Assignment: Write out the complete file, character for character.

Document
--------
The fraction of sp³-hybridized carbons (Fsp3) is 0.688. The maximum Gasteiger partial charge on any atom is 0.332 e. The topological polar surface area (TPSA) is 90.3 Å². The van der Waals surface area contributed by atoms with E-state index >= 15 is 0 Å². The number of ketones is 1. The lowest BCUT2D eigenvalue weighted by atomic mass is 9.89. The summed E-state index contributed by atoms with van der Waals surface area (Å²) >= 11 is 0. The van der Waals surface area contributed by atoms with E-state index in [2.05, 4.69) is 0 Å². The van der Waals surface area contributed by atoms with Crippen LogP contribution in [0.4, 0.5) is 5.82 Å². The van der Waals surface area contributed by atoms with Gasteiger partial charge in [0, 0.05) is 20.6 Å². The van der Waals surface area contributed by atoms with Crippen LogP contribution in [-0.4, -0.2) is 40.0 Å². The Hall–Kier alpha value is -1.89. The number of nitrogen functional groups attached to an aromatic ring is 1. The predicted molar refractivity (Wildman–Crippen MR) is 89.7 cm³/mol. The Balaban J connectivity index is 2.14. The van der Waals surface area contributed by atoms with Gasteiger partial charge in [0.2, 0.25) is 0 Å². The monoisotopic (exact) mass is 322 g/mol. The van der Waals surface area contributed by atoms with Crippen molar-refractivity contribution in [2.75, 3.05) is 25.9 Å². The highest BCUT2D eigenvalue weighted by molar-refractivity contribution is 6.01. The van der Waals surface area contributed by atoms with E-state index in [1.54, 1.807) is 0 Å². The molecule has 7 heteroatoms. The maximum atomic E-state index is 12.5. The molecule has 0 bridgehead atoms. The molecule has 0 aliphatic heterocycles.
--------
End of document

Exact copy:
The fraction of sp³-hybridized carbons (Fsp3) is 0.688. The maximum Gasteiger partial charge on any atom is 0.332 e. The topological polar surface area (TPSA) is 90.3 Å². The van der Waals surface area contributed by atoms with E-state index >= 15 is 0 Å². The number of ketones is 1. The lowest BCUT2D eigenvalue weighted by atomic mass is 9.89. The summed E-state index contributed by atoms with van der Waals surface area (Å²) >= 11 is 0. The van der Waals surface area contributed by atoms with E-state index in [2.05, 4.69) is 0 Å². The van der Waals surface area contributed by atoms with Crippen LogP contribution in [0.4, 0.5) is 5.82 Å². The van der Waals surface area contributed by atoms with Gasteiger partial charge in [0, 0.05) is 20.6 Å². The van der Waals surface area contributed by atoms with Crippen LogP contribution in [-0.4, -0.2) is 40.0 Å². The Hall–Kier alpha value is -1.89. The number of nitrogen functional groups attached to an aromatic ring is 1. The predicted molar refractivity (Wildman–Crippen MR) is 89.7 cm³/mol. The Balaban J connectivity index is 2.14. The van der Waals surface area contributed by atoms with Gasteiger partial charge in [0.2, 0.25) is 0 Å². The monoisotopic (exact) mass is 322 g/mol. The van der Waals surface area contributed by atoms with Crippen molar-refractivity contribution in [2.75, 3.05) is 25.9 Å². The highest BCUT2D eigenvalue weighted by molar-refractivity contribution is 6.01. The van der Waals surface area contributed by atoms with E-state index in [1.54, 1.807) is 0 Å². The molecule has 7 heteroatoms. The maximum atomic E-state index is 12.5. The molecule has 0 bridgehead atoms. The molecule has 0 aliphatic heterocycles.